2020 Expedition Report

2019 Duineveld Report

2019 Great Brak Conservancy Report


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Ghost fishing

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Ongoing Research.

Our survey results between January 2018 andJanuary 2022 showed that snagged fishing tackle from recreational fishing does pose a Ghost Fishing threat to inshore reef fish.

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Recovered tackle


Fixed Point Photography
Finding a solution for recreational fishing pollution


Recovered hooks


Baseline images.

A powerful tool in longterm studies of habitats is the use of fixed point photography. By selecting focal points and taking photographs of the habitat from the same vantage point will document any change that occurs at the site.

With a glocal focus on climate change and th eimpact that it has on habitats, it is the ideal citizen science project to monitor either degardation or regeneration.


Fixed Point Photography


Reef Regeneration.

Using fixed point photography, the Strandloper Project has been able to demonstrate significant reef regenration at a site at Gericke's Point since October 2014. We have also used this method to document the regeneration of a reef site rendered barren of any sessile or encrusting floral and faunal organisms.


Fixed point site 01

Image 1. The original image of our first fixed point photogtaphy site in October 2014 distinctive in the abscence of sea fans growing on the reef.


Fixed Point Photo

Image 2. Photographed in December 2019, the image clearly shows the succesful recruitment of Sea fans and the proliferation of corlline algae.


Impact of Climate Change.

While we are still studing the mechanisims which brought about the spontaneous recruitment of sea fans at this and other sites at Gericke's Point, it would appear to be a combination of direct and indirect climate change factors. The direct climate change influence is the simple progressive increase in the mean water temperature over the period of recruitment.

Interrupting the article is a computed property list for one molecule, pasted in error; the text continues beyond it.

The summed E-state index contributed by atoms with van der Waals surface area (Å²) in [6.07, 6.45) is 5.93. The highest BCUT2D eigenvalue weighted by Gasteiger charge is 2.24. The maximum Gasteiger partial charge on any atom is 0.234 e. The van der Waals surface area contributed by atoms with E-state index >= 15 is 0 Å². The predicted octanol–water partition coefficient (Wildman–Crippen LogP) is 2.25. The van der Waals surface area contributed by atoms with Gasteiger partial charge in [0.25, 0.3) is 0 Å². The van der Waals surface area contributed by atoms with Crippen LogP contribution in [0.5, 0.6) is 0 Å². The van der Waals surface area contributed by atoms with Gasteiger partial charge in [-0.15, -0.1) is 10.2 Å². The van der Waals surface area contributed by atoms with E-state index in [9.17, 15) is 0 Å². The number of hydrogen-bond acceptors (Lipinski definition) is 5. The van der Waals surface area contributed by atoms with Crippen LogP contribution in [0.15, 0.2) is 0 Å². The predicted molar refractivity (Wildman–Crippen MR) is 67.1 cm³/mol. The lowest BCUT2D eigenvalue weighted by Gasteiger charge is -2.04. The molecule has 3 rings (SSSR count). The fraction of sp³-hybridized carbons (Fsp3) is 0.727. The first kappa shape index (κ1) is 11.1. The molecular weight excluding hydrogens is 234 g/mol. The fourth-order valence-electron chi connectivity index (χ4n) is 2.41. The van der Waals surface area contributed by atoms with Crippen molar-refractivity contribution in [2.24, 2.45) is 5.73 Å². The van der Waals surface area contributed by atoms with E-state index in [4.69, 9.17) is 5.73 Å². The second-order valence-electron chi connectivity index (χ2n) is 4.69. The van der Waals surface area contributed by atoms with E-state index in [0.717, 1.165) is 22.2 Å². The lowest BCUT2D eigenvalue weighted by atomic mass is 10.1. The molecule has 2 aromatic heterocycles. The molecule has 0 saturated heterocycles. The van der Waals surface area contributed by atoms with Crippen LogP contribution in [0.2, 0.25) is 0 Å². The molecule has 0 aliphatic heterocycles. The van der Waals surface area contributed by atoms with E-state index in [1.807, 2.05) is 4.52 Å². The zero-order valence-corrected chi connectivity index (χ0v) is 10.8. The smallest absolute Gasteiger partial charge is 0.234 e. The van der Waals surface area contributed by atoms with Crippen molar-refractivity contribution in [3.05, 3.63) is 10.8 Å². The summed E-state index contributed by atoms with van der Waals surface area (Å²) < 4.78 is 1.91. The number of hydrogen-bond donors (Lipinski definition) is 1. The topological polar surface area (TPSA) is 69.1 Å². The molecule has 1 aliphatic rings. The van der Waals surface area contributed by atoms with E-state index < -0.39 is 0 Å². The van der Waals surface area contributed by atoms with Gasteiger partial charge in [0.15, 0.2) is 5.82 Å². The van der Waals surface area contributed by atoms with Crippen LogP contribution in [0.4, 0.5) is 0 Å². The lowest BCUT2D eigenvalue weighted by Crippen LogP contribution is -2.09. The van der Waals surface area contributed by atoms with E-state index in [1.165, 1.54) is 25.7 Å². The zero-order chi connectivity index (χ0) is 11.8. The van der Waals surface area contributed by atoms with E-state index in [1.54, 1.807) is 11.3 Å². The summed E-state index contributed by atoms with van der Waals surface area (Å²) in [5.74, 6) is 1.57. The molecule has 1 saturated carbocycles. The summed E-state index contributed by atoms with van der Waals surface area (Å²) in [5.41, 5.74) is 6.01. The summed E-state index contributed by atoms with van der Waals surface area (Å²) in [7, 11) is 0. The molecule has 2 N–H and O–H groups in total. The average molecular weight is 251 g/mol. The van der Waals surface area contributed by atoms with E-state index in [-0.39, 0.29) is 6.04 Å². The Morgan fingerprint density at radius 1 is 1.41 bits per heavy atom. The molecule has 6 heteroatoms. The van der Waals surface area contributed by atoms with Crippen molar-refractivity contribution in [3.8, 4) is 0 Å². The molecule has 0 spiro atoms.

The secondary factors include the decrease of the inflow of fresh water and agrichemicals as a result of the decreased rainfall driven by climate change during the same period..


The Swartvlei Estuary mouth is a blind estuiary that is closed by a sand bar during periods of low rainfall. In 2014 the status of the mouth was open for between 18 and 22 months and closed for two to 5 weeks. By 2018 the cycle had flipped to closed for 8 to 12 months and open for between 3 and 5 weeks.


The combined sea temperature increase, reduce inflow of fresh water and agrichemicals into the ocean are most likely the factors that supported the recruitment of sea fans in particular at this site. A review of video content of this and other sites between 2014 and 2022 indicate that the recruitment of sea fans and some soft coral species was wide spread around the peninsula of Gericke's Point.


While the extended period of the estuary mouth being closed has been a possible benifit for marine life on the reef at Gericke's Point, studies are required to determine what the impact of the the cntained agrichemicals in the Swartvlei Estuary are on the aquatic fauana flora.


Fixed point

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